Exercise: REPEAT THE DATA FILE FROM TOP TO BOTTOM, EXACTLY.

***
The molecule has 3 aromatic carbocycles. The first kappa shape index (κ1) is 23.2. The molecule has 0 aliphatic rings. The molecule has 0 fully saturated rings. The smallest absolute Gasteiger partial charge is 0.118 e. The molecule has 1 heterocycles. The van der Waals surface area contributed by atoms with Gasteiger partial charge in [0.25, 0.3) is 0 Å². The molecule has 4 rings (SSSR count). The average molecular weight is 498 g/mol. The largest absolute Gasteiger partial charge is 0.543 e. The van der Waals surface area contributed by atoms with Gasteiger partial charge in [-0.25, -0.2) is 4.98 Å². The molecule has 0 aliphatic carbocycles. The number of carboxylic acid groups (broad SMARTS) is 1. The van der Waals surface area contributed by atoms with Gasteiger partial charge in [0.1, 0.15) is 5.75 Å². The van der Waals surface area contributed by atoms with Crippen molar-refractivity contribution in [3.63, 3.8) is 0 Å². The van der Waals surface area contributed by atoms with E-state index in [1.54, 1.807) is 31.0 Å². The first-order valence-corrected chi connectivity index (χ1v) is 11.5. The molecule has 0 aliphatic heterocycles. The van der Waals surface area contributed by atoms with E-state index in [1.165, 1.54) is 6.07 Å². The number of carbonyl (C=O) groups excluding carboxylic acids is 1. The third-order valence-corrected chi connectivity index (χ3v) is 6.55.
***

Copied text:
The molecule has 3 aromatic carbocycles. The first kappa shape index (κ1) is 23.2. The molecule has 0 aliphatic rings. The molecule has 0 fully saturated rings. The smallest absolute Gasteiger partial charge is 0.118 e. The molecule has 1 heterocycles. The van der Waals surface area contributed by atoms with Gasteiger partial charge in [0.25, 0.3) is 0 Å². The molecule has 4 rings (SSSR count). The average molecular weight is 498 g/mol. The largest absolute Gasteiger partial charge is 0.543 e. The van der Waals surface area contributed by atoms with Gasteiger partial charge in [-0.25, -0.2) is 4.98 Å². The molecule has 0 aliphatic carbocycles. The number of carboxylic acid groups (broad SMARTS) is 1. The van der Waals surface area contributed by atoms with Gasteiger partial charge in [0.1, 0.15) is 5.75 Å². The van der Waals surface area contributed by atoms with Crippen molar-refractivity contribution in [3.63, 3.8) is 0 Å². The van der Waals surface area contributed by atoms with E-state index in [1.54, 1.807) is 31.0 Å². The first-order valence-corrected chi connectivity index (χ1v) is 11.5. The molecule has 0 aliphatic heterocycles. The van der Waals surface area contributed by atoms with E-state index in [1.165, 1.54) is 6.07 Å². The number of carbonyl (C=O) groups excluding carboxylic acids is 1. The third-order valence-corrected chi connectivity index (χ3v) is 6.55.